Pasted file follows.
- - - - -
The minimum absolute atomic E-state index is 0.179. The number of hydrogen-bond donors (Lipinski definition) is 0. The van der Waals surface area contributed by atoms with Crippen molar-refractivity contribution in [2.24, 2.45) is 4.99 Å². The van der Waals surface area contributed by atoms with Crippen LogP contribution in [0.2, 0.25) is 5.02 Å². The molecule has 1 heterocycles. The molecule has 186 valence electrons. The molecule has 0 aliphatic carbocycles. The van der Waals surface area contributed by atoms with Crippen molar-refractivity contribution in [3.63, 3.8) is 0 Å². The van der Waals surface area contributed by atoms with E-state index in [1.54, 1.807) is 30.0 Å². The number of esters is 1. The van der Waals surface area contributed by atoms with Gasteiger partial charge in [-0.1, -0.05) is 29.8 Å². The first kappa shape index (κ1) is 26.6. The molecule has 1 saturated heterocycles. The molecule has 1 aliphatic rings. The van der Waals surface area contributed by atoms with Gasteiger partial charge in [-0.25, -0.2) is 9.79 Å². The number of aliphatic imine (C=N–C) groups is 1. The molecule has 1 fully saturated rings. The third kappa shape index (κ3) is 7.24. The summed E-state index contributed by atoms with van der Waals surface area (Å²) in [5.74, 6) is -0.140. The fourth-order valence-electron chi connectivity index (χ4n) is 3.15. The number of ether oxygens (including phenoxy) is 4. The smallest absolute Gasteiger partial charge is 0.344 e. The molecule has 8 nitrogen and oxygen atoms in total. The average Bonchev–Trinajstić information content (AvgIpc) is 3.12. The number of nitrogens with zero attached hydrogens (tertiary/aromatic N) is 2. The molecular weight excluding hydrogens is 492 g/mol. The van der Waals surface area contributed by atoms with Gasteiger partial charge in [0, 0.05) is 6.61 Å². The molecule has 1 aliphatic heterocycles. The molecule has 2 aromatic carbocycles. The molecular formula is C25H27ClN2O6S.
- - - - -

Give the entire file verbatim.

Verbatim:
The minimum absolute atomic E-state index is 0.179. The number of hydrogen-bond donors (Lipinski definition) is 0. The van der Waals surface area contributed by atoms with Crippen molar-refractivity contribution in [2.24, 2.45) is 4.99 Å². The van der Waals surface area contributed by atoms with Crippen LogP contribution in [0.2, 0.25) is 5.02 Å². The molecule has 1 heterocycles. The molecule has 186 valence electrons. The molecule has 0 aliphatic carbocycles. The van der Waals surface area contributed by atoms with Crippen molar-refractivity contribution in [3.63, 3.8) is 0 Å². The van der Waals surface area contributed by atoms with E-state index in [1.54, 1.807) is 30.0 Å². The number of esters is 1. The van der Waals surface area contributed by atoms with Gasteiger partial charge in [-0.1, -0.05) is 29.8 Å². The first kappa shape index (κ1) is 26.6. The molecule has 1 saturated heterocycles. The molecule has 1 aliphatic rings. The van der Waals surface area contributed by atoms with Gasteiger partial charge in [-0.25, -0.2) is 9.79 Å². The number of aliphatic imine (C=N–C) groups is 1. The molecule has 1 fully saturated rings. The third kappa shape index (κ3) is 7.24. The summed E-state index contributed by atoms with van der Waals surface area (Å²) in [5.74, 6) is -0.140. The fourth-order valence-electron chi connectivity index (χ4n) is 3.15. The number of ether oxygens (including phenoxy) is 4. The smallest absolute Gasteiger partial charge is 0.344 e. The molecule has 8 nitrogen and oxygen atoms in total. The average Bonchev–Trinajstić information content (AvgIpc) is 3.12. The number of nitrogens with zero attached hydrogens (tertiary/aromatic N) is 2. The molecular weight excluding hydrogens is 492 g/mol. The van der Waals surface area contributed by atoms with Gasteiger partial charge in [0, 0.05) is 6.61 Å². The molecule has 1 aliphatic heterocycles. The molecule has 2 aromatic carbocycles. The molecular formula is C25H27ClN2O6S.